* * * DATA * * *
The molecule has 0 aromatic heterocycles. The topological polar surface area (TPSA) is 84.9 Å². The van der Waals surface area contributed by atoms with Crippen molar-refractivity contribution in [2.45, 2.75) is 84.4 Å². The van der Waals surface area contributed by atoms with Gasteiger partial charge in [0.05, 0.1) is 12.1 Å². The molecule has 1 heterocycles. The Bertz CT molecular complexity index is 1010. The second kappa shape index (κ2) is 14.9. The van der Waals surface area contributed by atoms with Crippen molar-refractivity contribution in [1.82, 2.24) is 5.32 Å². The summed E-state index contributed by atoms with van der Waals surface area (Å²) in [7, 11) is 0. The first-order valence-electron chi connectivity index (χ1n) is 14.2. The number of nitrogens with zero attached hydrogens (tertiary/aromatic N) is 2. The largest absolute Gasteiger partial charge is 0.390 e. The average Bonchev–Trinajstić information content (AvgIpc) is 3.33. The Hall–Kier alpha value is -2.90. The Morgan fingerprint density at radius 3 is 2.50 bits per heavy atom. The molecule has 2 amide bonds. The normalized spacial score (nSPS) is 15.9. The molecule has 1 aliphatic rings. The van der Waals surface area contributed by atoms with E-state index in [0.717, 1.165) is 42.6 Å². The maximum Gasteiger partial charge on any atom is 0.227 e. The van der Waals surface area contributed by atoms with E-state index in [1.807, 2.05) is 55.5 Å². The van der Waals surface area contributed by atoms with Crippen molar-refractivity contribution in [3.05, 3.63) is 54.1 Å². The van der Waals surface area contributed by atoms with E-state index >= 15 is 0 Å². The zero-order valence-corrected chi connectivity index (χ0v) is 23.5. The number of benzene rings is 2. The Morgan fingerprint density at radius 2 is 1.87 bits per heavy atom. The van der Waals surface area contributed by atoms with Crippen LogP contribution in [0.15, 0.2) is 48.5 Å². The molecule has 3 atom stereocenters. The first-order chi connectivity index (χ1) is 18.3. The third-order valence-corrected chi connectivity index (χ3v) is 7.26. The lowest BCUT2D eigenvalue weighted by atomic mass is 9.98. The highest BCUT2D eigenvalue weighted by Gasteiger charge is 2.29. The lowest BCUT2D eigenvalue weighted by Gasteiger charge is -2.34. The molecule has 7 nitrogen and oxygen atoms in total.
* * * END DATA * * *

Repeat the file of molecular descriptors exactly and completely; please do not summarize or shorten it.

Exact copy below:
The molecule has 0 aromatic heterocycles. The topological polar surface area (TPSA) is 84.9 Å². The van der Waals surface area contributed by atoms with Crippen molar-refractivity contribution in [2.45, 2.75) is 84.4 Å². The van der Waals surface area contributed by atoms with Gasteiger partial charge in [0.05, 0.1) is 12.1 Å². The molecule has 1 heterocycles. The Bertz CT molecular complexity index is 1010. The second kappa shape index (κ2) is 14.9. The van der Waals surface area contributed by atoms with Crippen molar-refractivity contribution in [1.82, 2.24) is 5.32 Å². The summed E-state index contributed by atoms with van der Waals surface area (Å²) in [7, 11) is 0. The first-order valence-electron chi connectivity index (χ1n) is 14.2. The number of nitrogens with zero attached hydrogens (tertiary/aromatic N) is 2. The largest absolute Gasteiger partial charge is 0.390 e. The average Bonchev–Trinajstić information content (AvgIpc) is 3.33. The Hall–Kier alpha value is -2.90. The Morgan fingerprint density at radius 3 is 2.50 bits per heavy atom. The molecule has 2 amide bonds. The normalized spacial score (nSPS) is 15.9. The molecule has 1 aliphatic rings. The van der Waals surface area contributed by atoms with E-state index in [0.717, 1.165) is 42.6 Å². The maximum Gasteiger partial charge on any atom is 0.227 e. The van der Waals surface area contributed by atoms with E-state index in [1.807, 2.05) is 55.5 Å². The van der Waals surface area contributed by atoms with Crippen molar-refractivity contribution in [3.05, 3.63) is 54.1 Å². The van der Waals surface area contributed by atoms with E-state index >= 15 is 0 Å². The zero-order valence-corrected chi connectivity index (χ0v) is 23.5. The number of benzene rings is 2. The Morgan fingerprint density at radius 2 is 1.87 bits per heavy atom. The van der Waals surface area contributed by atoms with Crippen LogP contribution in [0.15, 0.2) is 48.5 Å². The molecule has 3 atom stereocenters. The first-order chi connectivity index (χ1) is 18.3. The third-order valence-corrected chi connectivity index (χ3v) is 7.26. The lowest BCUT2D eigenvalue weighted by atomic mass is 9.98. The highest BCUT2D eigenvalue weighted by Gasteiger charge is 2.29. The lowest BCUT2D eigenvalue weighted by Gasteiger charge is -2.34. The molecule has 7 nitrogen and oxygen atoms in total.